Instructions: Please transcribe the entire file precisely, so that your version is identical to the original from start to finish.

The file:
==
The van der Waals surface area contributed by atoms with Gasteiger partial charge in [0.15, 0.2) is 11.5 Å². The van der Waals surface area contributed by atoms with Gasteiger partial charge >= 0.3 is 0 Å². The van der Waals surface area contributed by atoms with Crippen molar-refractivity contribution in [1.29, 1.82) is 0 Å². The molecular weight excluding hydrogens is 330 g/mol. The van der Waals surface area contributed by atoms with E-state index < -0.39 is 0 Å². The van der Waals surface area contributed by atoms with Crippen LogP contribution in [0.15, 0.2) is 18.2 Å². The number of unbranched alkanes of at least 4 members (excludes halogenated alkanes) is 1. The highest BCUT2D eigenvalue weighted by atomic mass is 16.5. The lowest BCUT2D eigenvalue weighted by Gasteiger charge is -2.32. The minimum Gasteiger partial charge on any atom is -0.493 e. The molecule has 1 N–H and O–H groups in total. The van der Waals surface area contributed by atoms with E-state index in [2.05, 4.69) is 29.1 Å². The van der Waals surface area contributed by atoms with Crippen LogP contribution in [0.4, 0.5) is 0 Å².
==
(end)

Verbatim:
The van der Waals surface area contributed by atoms with Gasteiger partial charge in [0.15, 0.2) is 11.5 Å². The van der Waals surface area contributed by atoms with Gasteiger partial charge >= 0.3 is 0 Å². The van der Waals surface area contributed by atoms with Crippen molar-refractivity contribution in [1.29, 1.82) is 0 Å². The molecular weight excluding hydrogens is 330 g/mol. The van der Waals surface area contributed by atoms with E-state index < -0.39 is 0 Å². The van der Waals surface area contributed by atoms with Crippen LogP contribution in [0.15, 0.2) is 18.2 Å². The number of unbranched alkanes of at least 4 members (excludes halogenated alkanes) is 1. The highest BCUT2D eigenvalue weighted by atomic mass is 16.5. The lowest BCUT2D eigenvalue weighted by Gasteiger charge is -2.32. The minimum Gasteiger partial charge on any atom is -0.493 e. The molecule has 1 N–H and O–H groups in total. The van der Waals surface area contributed by atoms with E-state index in [2.05, 4.69) is 29.1 Å². The van der Waals surface area contributed by atoms with Crippen LogP contribution in [0.4, 0.5) is 0 Å².